>

> This document describes a Yang model for representing Link Layer topologies.

> Representing such topologies is obviously useful for managing network.

> The security section is focused on securing the usage of this information for network management, but does not address potential privacy issues.

>

> The security considerations explain correctly how altering the link layer information could enable attacks against the network. The proposed remedy is access control, implemented using either SSH or TLS. This is fine, although the discussion of TLS authorisation is a bit short. By default, TLS verifies the identity of the server but not that of the client. RFC8040 section 2.5 specifies that "a RESTCONF server SHOULD require authentication based on TLS client certificates. I assume that's the intent, but it might be useful to say so.

>

> On the other hand, the security considerations do not describe privacy issues, and I find that problematic. The proposed information model lists a number of sensitive data, such as for example the MAC addresses of devices.

> This information can be misused. For example, applications could assess device location fetching the MAC addresses of local gateways. Third parties could access link local information to gather identities of devices accessing a particular network. Such information is often protected by privacy API in the Operating System, but accessing the Yang module over the network might allow applications to bypass these controls.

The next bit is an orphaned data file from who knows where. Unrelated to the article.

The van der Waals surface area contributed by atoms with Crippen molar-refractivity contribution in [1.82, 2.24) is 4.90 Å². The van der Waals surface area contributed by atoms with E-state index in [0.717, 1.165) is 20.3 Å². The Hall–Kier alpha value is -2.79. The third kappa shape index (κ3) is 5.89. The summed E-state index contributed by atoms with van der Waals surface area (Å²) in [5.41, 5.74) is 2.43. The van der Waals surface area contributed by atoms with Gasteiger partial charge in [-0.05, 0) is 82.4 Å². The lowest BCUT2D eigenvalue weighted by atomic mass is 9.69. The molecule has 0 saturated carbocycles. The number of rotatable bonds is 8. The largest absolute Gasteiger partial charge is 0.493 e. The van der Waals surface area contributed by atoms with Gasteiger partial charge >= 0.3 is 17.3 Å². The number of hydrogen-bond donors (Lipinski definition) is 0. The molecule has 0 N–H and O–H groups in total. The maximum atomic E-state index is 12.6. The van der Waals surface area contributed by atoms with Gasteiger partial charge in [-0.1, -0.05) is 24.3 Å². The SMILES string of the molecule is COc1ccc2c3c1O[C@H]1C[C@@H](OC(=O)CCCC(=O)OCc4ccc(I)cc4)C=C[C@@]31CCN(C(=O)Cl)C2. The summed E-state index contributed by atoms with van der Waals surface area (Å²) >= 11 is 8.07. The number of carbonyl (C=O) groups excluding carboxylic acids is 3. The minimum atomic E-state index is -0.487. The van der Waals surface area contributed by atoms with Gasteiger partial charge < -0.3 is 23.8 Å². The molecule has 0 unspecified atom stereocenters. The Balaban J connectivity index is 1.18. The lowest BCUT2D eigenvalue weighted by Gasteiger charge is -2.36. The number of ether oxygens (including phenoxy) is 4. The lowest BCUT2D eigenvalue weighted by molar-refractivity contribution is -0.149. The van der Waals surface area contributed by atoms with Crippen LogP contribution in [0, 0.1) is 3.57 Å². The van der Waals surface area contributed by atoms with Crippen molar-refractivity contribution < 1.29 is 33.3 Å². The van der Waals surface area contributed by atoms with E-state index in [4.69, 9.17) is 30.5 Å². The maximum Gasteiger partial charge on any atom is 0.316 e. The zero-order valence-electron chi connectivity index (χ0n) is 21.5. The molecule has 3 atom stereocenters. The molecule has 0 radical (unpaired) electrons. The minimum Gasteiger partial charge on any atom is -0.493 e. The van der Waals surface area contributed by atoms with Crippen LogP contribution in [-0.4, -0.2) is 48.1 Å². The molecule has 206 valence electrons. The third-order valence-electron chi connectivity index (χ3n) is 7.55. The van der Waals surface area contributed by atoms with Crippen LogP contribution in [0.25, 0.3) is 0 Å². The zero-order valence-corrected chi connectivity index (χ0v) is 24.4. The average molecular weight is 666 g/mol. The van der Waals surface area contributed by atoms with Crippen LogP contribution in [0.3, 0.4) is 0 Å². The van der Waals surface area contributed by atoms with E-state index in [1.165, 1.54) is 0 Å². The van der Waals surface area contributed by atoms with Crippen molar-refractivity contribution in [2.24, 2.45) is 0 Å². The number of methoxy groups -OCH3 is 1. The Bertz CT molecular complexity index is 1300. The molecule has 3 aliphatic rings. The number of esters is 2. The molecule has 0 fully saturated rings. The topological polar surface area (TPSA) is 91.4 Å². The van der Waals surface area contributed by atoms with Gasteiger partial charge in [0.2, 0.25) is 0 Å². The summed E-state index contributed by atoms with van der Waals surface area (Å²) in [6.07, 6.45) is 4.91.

>

> Client authentication alone does not necessarily protect against these privacy leaks. A classic configuration error would limit write access to authorized users, but to allow read-only access to most users. This kind of error would allow privacy leaks. Given the sensitive nature of MAC addresses and other identifiers, it is useful to warn against such errors.

>

>

>

>

>

> _______________________________________________

> i2rs mailing list

> i2rs@ietf.org<mailto:i2rs@ietf.org>

> https://www.ietf.org/mailman/listinfo/i2rs

>